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Embracing the Season of Sadness

Updated: Aug 28, 2023

While every one of us humans is connected to each other in our shared experience of life - don't ask me what that is, I just know that we are here and we are in it together - each of our internal worlds is singularly unique. We are tapestries woven with a myriad of emotions, and just as the seasons change, so do our emotional landscapes. While we often fling ourselves wholeheartedly into seasons of joy, happiness, and excitement, sadness often goes unacknowledged or worse shunned, like a feared disease knocking at our door, knuckles bruised but ever persistent. However, like any other season, sadness serves a purpose, and learning to honor and embrace it can lead to profound growth and resilience.

Nature teaches us time after time that change is inevitable, and even further, that each season is gifted with its own unique qualities and purpose. Spring calls forth new beginnings and signs of rebirth and growth. Summer dazzles with warmth light and life forms in full bloom. Autumn envelops us in the pleasing contrast of the world in muted yet colorful transformations, and winter invites quiet introspection and rest. Similarly, our emotional states undergo cycles, and just as the natural world experiences its different seasons, we, too, encounter a wide range of emotions, each equally deserving of our attention, including sadness.

Sadness, while often seen as a negative emotion, is an essential part of the human experience. It might arise from loss, disappointment, or simply emerge in the ebb and flow of life. While it may be tempting to resist or suppress sadness, doing so prevents us from fully engaging with our emotions and understanding their purpose. Like a season, sadness has its own beauty and significance. In fact, studies have found that individuals who are able to identify, understand, and express their emotions in a healthy way tend to have lower levels of psychological distress and greater overall well-being ¹. In contrast, repressing emotions can lead to increased stress levels, higher risk of mental health disorders, and even physical health problems such as cardiovascular issues and compromised immune function² ³.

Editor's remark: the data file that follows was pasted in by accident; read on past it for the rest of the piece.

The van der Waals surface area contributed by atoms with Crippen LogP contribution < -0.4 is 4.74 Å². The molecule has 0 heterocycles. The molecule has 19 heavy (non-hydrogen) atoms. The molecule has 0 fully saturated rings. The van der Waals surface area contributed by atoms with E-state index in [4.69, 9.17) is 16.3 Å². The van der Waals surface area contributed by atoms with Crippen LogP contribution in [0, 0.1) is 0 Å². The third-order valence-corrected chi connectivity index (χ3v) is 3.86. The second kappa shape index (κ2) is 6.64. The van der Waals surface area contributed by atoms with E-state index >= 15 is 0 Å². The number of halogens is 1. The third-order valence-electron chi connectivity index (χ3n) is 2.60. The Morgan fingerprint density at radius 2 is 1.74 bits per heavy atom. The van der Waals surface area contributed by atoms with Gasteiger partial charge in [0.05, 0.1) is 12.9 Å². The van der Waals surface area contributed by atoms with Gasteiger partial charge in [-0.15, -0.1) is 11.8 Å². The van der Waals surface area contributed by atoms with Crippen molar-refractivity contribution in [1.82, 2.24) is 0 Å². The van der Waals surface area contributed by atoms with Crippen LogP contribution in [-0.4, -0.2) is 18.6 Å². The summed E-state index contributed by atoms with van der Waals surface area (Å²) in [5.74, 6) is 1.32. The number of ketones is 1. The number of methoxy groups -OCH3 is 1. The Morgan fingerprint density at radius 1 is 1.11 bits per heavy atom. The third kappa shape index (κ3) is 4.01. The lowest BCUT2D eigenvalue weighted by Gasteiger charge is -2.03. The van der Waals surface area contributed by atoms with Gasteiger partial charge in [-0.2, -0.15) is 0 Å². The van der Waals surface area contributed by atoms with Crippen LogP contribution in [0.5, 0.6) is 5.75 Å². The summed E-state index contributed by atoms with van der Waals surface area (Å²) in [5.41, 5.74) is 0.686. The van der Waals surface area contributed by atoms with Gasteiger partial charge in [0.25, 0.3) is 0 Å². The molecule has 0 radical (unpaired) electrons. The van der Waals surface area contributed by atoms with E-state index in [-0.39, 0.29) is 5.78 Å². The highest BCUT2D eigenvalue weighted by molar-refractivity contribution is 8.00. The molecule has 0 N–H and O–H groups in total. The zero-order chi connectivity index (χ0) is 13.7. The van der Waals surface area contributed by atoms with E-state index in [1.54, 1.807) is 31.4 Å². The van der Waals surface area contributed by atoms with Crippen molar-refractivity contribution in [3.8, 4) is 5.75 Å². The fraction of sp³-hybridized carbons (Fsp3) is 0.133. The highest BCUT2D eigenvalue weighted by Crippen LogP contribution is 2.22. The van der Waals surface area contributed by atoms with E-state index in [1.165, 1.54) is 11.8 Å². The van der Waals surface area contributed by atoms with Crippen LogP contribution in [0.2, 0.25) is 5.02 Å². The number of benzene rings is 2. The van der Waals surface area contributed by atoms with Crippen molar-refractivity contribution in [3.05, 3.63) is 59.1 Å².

While it may undoubtedly seem easier or even healthier to look away from our own sadness or cover it up like a blanket of snow over a brown faded patch of grass, it is crucial to embrace sadness with compassion and curiosity. Our choice to either accept and allow expression of or disavow and suppress our emotions can influence physiological processes and can either support or hinder the body's natural healing mechanisms. Instead of perceiving sadness as a burden, we can view it as an opportunity for reflection and healing.

In fact, when we learn embrace it, sadness can act as a catalyst for personal growth and self-discovery. It encourages introspection and prompts us to reevaluate our lives and examine our values, priorities and relationships, making room for necessary changes or adjustments. Instead of distracting our minds away from it because it doesn't feel good, we might treat our sadness like a friend, greeting it at the door and ask it why it is there, and what it needs from us. Practices like mindfulness, meditation, and cognitive and body-oriented therapies can help us recognize and explore our emotions. Through this process of self-inquiry, we can uncover valuable insights and develop a greater sense of empathy for ourselves and others.